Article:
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Table of Contents    
COMMENTARY
Year : 2019  |  Volume : 67  |  Issue : 6  |  Page : 1446-1447

Developing Standard MRI Quantification for Predicting Meningioma—A Need of Time


Department of Radiodiagnosis, SGPGIMS, Lucknow, Uttar Pradesh, India

Date of Web Publication20-Dec-2019

Correspondence Address:
Dr. Vivek Singh
Department of Radiodiagnosis, SGPGIMS, Lucknow, Uttar Pradesh
India
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Source of Support: None, Conflict of Interest: None


DOI: 10.4103/0028-3886.273611

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How to cite this article:
Singh V, Prasad S. Developing Standard MRI Quantification for Predicting Meningioma—A Need of Time. Neurol India 2019;67:1446-7

How to cite this URL:
Singh V, Prasad S. Developing Standard MRI Quantification for Predicting Meningioma—A Need of Time. Neurol India [serial online] 2019 [cited 2020 Jan 26];67:1446-7. Available from: http://www.neurologyindia.com/text.asp?2019/67/6/1446/273611




There have been previous attempts of using MRI to characterize the behavior of meningioma. This prospective study by Karthigeyan et al. is one such study where conventional MRI sequences T1, T2, and fluid-attenuated inversion recovery (FLAIR) were used to assess meningioma consistency, vascularity, and other surgical parameters.[1]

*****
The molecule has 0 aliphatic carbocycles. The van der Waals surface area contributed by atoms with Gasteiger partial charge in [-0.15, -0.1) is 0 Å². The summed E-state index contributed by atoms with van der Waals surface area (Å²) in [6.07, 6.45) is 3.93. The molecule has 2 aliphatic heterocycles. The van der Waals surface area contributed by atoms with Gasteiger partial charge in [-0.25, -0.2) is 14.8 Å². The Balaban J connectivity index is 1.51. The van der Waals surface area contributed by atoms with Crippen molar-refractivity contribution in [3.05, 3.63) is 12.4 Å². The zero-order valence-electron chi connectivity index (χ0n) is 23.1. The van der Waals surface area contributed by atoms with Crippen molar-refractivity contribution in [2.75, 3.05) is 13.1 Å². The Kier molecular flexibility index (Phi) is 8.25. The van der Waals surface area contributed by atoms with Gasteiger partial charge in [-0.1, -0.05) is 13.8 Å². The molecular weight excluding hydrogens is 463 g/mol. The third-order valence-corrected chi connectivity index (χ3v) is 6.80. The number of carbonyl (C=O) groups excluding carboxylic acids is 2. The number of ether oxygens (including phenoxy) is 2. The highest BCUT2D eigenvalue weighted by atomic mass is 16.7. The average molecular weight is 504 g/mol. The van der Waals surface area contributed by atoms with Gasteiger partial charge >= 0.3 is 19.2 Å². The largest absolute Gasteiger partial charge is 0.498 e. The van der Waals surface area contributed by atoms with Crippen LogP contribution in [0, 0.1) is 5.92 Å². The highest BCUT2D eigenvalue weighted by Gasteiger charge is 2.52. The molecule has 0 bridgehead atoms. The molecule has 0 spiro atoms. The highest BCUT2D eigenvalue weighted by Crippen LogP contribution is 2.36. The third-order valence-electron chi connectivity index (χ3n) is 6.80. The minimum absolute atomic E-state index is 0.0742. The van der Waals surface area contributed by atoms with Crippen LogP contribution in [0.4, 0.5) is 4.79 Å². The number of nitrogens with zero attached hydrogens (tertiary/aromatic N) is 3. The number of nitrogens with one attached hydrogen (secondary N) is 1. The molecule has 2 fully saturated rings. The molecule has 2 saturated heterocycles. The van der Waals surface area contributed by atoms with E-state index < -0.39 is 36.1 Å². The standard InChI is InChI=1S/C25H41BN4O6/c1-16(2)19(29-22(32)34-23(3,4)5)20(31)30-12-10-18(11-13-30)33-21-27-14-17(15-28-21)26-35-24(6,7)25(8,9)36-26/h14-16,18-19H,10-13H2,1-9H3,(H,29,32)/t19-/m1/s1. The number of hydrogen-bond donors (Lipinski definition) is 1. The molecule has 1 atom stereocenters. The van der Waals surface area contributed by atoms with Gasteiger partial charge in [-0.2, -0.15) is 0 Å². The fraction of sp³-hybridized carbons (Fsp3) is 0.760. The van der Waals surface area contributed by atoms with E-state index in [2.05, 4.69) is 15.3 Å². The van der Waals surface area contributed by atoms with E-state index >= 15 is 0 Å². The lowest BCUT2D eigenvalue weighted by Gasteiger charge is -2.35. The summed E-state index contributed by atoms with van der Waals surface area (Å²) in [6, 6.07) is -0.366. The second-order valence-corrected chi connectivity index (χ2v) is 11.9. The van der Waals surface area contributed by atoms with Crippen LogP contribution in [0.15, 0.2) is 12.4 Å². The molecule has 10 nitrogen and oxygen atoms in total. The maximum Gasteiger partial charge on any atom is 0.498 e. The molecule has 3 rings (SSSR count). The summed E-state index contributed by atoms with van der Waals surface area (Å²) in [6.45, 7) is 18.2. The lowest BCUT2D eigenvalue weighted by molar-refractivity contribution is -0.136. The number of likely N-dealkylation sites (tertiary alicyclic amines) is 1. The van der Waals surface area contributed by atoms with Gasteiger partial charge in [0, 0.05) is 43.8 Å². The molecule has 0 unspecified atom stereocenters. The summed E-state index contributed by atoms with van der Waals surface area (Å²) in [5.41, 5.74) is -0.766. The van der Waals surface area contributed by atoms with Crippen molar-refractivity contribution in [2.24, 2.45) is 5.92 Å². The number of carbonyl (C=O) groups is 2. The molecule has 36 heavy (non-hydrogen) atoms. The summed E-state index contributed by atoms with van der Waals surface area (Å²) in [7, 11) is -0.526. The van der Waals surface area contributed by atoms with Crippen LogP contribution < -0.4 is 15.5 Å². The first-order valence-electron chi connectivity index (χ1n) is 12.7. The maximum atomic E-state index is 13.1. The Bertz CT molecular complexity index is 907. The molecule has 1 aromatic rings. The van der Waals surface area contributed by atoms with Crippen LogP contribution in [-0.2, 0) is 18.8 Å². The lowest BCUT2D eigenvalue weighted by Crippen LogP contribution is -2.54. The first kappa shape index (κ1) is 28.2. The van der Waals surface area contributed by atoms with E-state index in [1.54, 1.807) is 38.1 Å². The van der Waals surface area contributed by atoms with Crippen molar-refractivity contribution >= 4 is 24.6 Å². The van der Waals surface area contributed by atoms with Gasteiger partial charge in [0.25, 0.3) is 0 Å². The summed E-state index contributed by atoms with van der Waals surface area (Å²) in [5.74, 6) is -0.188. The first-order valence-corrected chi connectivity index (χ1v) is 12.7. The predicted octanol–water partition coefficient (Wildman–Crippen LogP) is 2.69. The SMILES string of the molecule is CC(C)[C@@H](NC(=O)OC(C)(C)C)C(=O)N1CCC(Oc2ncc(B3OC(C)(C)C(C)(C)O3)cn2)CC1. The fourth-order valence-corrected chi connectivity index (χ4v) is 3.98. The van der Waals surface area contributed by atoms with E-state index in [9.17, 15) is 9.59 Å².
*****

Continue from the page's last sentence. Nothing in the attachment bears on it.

Meningioma is commonly benign encapsulated masses, and being extra-axial in location, if removed surgically have a good outcome. Diagnosing a meningioma on MRI is not difficult but evaluating its detailed architecture by MRI and correlating with intraoperative stiffness of mass is now the current area of interest. Developing MRI parameters that may precisely predict high-grade meningioma is required as they would help in better preoperative planning.

Surgery is the mainstay of treatment and complete excision ensures long-term curative results. Knowing the consistency of the tumor beforehand helps the surgeon in deciding the surgical approach and proper preoperative planning. To some extent, it also helps in predicting the maximum possible amount of excision of the mass and, in turn, determine the long-term prognosis. There have been many factors that predict the overall likelihood of total surgical excision and outcome such as location, size, vascularity, invasion of important vessels, and cranial structures. Results have not been consistent with different MRI parameters as shown by many studies in predicting the consistency and grading of the meningioma.[2],[3]

Typically on MRI, meningioma is hypointense on T1, iso-to-mildly hyperintense on T2-weighted images and shows homogenous avid post-contrast enhancement. On these conventional sequences, one can readily identify tumor location, vascularity, local invasion, interface with brain parenchyma, vasogenic edema, and relation with the adjacent neurovascular structures.

In the mentioned study by Karthigeyan et al., the authors have emphasized the importance of FLAIR imaging in predicting the hardness of the tumor which is an important independent factor besides tumor location and its relation to adjacent neurovascular structures in deciding the possible extent of excision during surgery.[1]